Cell division is fundamental for all organisms. Here we report a genome-scale RNA-mediated interference screen in HeLa cells designed to identify human genes that are important for cell division. We have used a library of endoribonuclease-prepared short interfering RNAs for gene silencing and have used DNA content analysis to identify genes that induced cell cycle arrest or altered ploidy on silencing. Validation and secondary assays were performed to generate a nine-parameter loss-of-function phenoprint for each of the genes. These phenotypic signatures allowed the assignment of genes to specific functional classes by combining hierarchical clustering, cross-species analysis and proteomic data mining. We highlight the richness of our dataset by ascribing novel functions to genes in mitosis and cytokinesis. In particular, we identify two evolutionarily conserved transcriptional regulatory networks that govern cytokinesis. Our work provides an experimental framework from which the systematic analysis of novel genes necessary for cell division in human cells can begin.

Screen Details

Stable ID: GR00098-A-1
Screen Title: Cell division (1)
Assay: Cell number and DNA content
Method: Laser scanning cytometry
Scope: Genome-wide
Screen Type: Cell-based
Species: Homo sapiens
Biosource: Cell line
Biomodel: HeLa
Library: Custom-made, rp
Reagent Type: esiRNA
Score Type: Complex, sp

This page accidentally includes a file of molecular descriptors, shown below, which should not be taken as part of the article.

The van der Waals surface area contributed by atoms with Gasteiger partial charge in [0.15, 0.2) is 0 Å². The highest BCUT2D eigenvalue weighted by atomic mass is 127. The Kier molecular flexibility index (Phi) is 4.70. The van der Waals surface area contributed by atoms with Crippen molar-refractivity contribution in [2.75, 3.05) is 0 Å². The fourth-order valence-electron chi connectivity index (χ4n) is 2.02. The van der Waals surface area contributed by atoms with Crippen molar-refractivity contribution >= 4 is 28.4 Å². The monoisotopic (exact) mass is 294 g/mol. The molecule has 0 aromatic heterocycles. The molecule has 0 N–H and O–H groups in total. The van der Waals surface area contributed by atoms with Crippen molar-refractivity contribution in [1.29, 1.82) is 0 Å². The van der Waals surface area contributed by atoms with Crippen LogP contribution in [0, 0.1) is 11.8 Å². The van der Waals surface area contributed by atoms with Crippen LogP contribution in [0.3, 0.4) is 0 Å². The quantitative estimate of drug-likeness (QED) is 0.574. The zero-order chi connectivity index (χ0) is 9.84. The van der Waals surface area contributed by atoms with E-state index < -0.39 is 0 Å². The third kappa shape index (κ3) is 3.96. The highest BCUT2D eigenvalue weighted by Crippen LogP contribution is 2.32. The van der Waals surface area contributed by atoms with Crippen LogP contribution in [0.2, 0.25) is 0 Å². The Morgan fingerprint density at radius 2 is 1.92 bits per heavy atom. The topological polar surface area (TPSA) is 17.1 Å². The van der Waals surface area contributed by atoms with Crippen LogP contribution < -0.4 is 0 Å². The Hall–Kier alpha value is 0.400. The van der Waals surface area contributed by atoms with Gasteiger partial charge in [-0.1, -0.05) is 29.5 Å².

Cutoff: Complex criteria
Notes:

Cell-cycle regulation
NM_002834
NM_002834 siRNA2
NM_002834 siRNA1
sp
Increased cell number in G2M, increased number of polyploid cells no

Reference

Genome-wide functional analysis of human cell-cycle regulators. Mukherji et al., 2006

Human cells have evolved complex signaling networks to coordinate the cell cycle. A detailed understanding of the global regulation of this fundamental process requires comprehensive identification of the genes and pathways involved in the various stages of cell-cycle progression. To this end, we report a genome-wide analysis of the human cell cycle, cell size, and proliferation by targeting >95% of the protein-coding genes in the human genome using small interfering RNAs (siRNAs). Analysis of >2 million images, acquired by quantitative fluorescence microscopy, showed that depletion of 1,152 genes strongly affected cell-cycle progression. These genes clustered into eight distinct phenotypic categories based on phase of arrest, nuclear area, and nuclear morphology. Phase-specific networks were built by interrogating knowledge-based and physical interaction databases with identified genes. Genome-wide analysis of cell-cycle regulators revealed a number of kinase, phosphatase, and proteolytic proteins and also suggests that processes thought to regulate G(1)-S phase progression like receptor-mediated signaling, nutrient status, and translation also play important roles in the regulation of G(2)/M phase transition. Moreover, 15 genes that are integral to TNF/NF-kappaB signaling were found to regulate G(2)/M, a previously unanticipated role for this pathway. These analyses provide systems-level insight into both known and novel genes as well as pathways that regulate cell-cycle progression, a number of which may provide new therapeutic approaches for the treatment of cancer.

Screen Details

Stable ID: GR00096-A
Screen Title: Cell-cycle regulation
Assay: Cell number and nuclei size
Method: Fluorescence
Scope: Genome-wide and druggable genes
Screen Type: Cell-based
Species: Homo sapiens
Biosource: Cell line
Biomodel: U2OS
Library: Qiagen, Custom-made
Reagent Type: siRNA
Score Type: Complex, sp
Cutoff: np
Notes: Additional information about a secondary screen

Ciliogenesis and cilium length (1)
5781
PTPN11
4269
115.08
none no

Reference

Functional genomic screen for modulators of ciliogenesis and cilium length. Kim et al., 2010